Probation officers often have the most contact with domestic violence offenders and play an important role in assessing the context of the offender’s violent behavior and recommending appropriate sanctions to the court. Their recommendations can advance or impede both safety and accountability outcomes for the victim and the assailant.

However, there is often limited training for probation officers on how to operationalize victim safety and community intervention. As a result, they may fail to recognize the impact their practices have on victim safety, or to understand how the messages they send with every action and inaction either condone or denounce violence.

James E. Henderson Jr., MSW, an experienced probation officer and national trainer on IPV cases, is available to conduct trainings on the following topics:

  • Policies and protocols that enhance practice, including, but not limited to: Probation Group Meetings; weekly reports from batterer intervention programs; and real time web-based attendance reporting from substance abuse programs, batterer programs and drug/alcohol testing results.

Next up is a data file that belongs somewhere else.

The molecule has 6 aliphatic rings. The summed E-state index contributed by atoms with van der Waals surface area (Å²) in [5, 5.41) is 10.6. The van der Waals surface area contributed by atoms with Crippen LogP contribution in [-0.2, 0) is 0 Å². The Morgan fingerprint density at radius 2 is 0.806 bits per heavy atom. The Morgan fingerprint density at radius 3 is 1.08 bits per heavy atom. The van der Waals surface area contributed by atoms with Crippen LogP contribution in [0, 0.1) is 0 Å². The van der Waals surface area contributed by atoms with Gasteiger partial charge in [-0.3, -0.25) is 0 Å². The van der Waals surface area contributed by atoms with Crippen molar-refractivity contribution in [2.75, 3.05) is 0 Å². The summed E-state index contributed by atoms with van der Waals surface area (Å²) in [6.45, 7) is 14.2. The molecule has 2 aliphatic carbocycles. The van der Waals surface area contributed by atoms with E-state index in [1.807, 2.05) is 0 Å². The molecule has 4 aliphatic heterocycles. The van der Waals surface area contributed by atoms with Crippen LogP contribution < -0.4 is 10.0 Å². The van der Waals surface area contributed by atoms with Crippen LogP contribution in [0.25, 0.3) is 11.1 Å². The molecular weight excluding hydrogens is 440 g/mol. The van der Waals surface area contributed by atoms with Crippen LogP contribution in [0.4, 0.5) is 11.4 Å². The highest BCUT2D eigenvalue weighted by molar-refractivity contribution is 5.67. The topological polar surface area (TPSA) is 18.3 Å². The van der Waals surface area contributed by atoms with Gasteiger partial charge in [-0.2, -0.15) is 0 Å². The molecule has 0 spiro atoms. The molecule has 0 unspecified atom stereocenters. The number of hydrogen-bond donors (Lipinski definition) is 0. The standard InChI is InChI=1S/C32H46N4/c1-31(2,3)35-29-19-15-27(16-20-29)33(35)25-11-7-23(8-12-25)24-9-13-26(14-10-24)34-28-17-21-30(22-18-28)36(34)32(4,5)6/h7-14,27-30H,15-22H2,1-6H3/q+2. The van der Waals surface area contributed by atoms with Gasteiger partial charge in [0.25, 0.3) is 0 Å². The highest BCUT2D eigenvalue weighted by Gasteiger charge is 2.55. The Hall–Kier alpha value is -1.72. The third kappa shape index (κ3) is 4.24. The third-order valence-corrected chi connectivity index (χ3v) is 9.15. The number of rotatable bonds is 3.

• The role of probation officers in a Coordinated Community Response (CCR). Participants will learn how to operationalize offender accountability using a collaborative community response on a line staff level. They will identify the expertise of community members who can assist in assailant monitoring. Participants will expand their knowledge base of community partners who can aid in enhancing victim autonomy, well-being, personal empowerment, and safety.
  • Effective interviews with domestic violence offenders and victims. Henderson has endeavored to change the focus of the victim interview from that of “information gatherer” to that of “information provider”. Particular attention will be given to victim-sensitive interviewing, safety planning and the need for confidentiality policies.
  • The unidentified victim on probation; how to assist her in addressing the domestic violence in her life; and, how to avoid inadvertently empowering her abuser and increasing her risk.

A limited number of trainings for jurisdictions that receive OVW grants can be provided at no cost. When these funds are expended, trainings can be provided if the jurisdiction covers travel and meeting expenses.